There has been talk of a possible recession on the horizon for a while now, but recently the signs have become even more pronounced. A number of indicators suggest the onset of an economic downturn before next year’s election is more and more likely, from the inverted yield curve to record levels of corporate debt, not to mention an increasingly volatile stock market. A survey conducted earlier in the summer by Duke University found that 7 in 10 CFOs from around the world believe that a recession will hit by the end of 2020, while Morgan Stanley analysts recently predicted that, if the trade war with China continues, we’ll be in a recession within nine months.
The simple fact is, more than a decade removed from the 2008 financial crisis, we are due for a recession and, while it is impossible to say whether this will come before or after 2020, voters and candidates alike should accept that it is coming.
It is not without irony, of course, that Donald Trump, who got elected by trashing the economy under Obama only to take credit for the same economy immediately upon becoming president, will deserve much of the blame when it arrives. As the Nobel Prize-winning economist Joseph Stiglitz, who believes there will “almost surely” be a global economic slowdown in the near future, remarked last week, the president is “throwing hand grenades into the global economy,” which will only bring on the inevitable downturn sooner — and make it that much worse. If a recession does come before next year’s election, it will instantly boost the eventual Democratic nominee’s chances against Trump, who is already personally unpopular and thus unlikely to win reelection without a strong economy.
It seems like a good time, then, to reflect on the crisis that threatened the entire global economy 10 years ago and the decisions that Trump’s predecessor and other Democratic leaders made in response to that crisis. Fortunately, a new book by Reed Hundt, the former head of the FCC under Bill Clinton and longtime Democratic strategist, provides an insider look into the Obama administration’s decision-making process a decade ago and the unintended consequences of the president’s chosen policies. Through interviews with dozens of Obama officials and other insiders, Hundt paints a depressing picture of a missed opportunity in his aptly titled A Crisis Wasted, which serves as a warning of what not to do next time a crisis strikes (especially if Democrats find themselves in power again).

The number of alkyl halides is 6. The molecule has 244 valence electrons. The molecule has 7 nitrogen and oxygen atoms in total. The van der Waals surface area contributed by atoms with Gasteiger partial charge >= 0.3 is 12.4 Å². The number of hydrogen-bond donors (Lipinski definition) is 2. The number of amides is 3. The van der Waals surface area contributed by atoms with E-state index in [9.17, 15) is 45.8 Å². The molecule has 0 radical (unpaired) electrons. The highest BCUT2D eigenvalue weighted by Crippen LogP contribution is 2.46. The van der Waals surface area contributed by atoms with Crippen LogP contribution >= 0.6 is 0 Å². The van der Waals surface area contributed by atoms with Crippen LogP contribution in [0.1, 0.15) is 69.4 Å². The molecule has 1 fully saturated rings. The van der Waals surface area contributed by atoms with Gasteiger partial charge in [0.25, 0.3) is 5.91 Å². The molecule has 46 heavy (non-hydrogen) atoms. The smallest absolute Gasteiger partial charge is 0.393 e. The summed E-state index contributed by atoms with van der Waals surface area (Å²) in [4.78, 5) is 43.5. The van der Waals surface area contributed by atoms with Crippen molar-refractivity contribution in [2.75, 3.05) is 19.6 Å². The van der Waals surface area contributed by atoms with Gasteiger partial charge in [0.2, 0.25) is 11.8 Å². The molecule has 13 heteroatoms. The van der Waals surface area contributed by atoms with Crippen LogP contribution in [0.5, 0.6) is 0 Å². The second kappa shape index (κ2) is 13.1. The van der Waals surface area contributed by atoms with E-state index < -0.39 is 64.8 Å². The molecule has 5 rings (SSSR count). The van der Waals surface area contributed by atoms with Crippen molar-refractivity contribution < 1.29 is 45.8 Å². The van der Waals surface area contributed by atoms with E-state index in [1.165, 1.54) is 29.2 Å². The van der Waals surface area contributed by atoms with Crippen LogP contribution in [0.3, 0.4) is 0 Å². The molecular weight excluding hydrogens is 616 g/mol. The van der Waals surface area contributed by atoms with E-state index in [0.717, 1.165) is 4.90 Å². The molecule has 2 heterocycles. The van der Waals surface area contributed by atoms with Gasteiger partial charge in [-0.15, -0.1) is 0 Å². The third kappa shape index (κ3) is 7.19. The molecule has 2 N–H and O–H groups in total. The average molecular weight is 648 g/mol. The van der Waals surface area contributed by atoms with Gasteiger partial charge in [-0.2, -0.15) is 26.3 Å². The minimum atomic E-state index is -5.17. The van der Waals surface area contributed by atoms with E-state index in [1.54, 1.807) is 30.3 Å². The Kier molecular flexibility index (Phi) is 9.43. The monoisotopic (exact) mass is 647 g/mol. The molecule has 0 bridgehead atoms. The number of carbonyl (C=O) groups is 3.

The basic premise is familiar: President Obama had a once in a generation opportunity to introduce radical and fundamental changes to a corrupt and unstable economy and political system, yet instead chose to rescue that system and preserve what should have been replaced. Perhaps the biggest mistake Obama made before his presidency even began was to bring on a team of Clintonites as his economic advisers. According to Hundt, these advisers imported “their neoliberal axioms” to the Obama transition team and from that moment on dominated the policy discussion.
“By asking for and following the views of the neoliberal economists,” Hundt writes, “Obama adopted not only their assumptions about the economy’s behavior, but also their moral code. All advice — whether from lawyers, consultants, economists, or doctors — comes from a world view.”
Obama decided “against boldness” and accepted the neoliberal worldview, prioritizing the interests of the big banks over the interests of underwater homeowners and workers — evidenced by his choice of Treasury Secretary, Timothy Geithner, who never failed to side with Wall Street — and rejecting populism in favor of pragmatism. Obama did not push for policies that would have benefited millions of homeowners (such as “cramdown” reform) or for the prosecution of fraudulent Wall Street executives (Attorney General Eric Holder favored financial settlements over criminal prosecution, fearing the “collateral consequences” that punishing top dogs could have on the market), and fully endorsed the bank bailouts that his Republican predecessor signed into law a few months before his inauguration.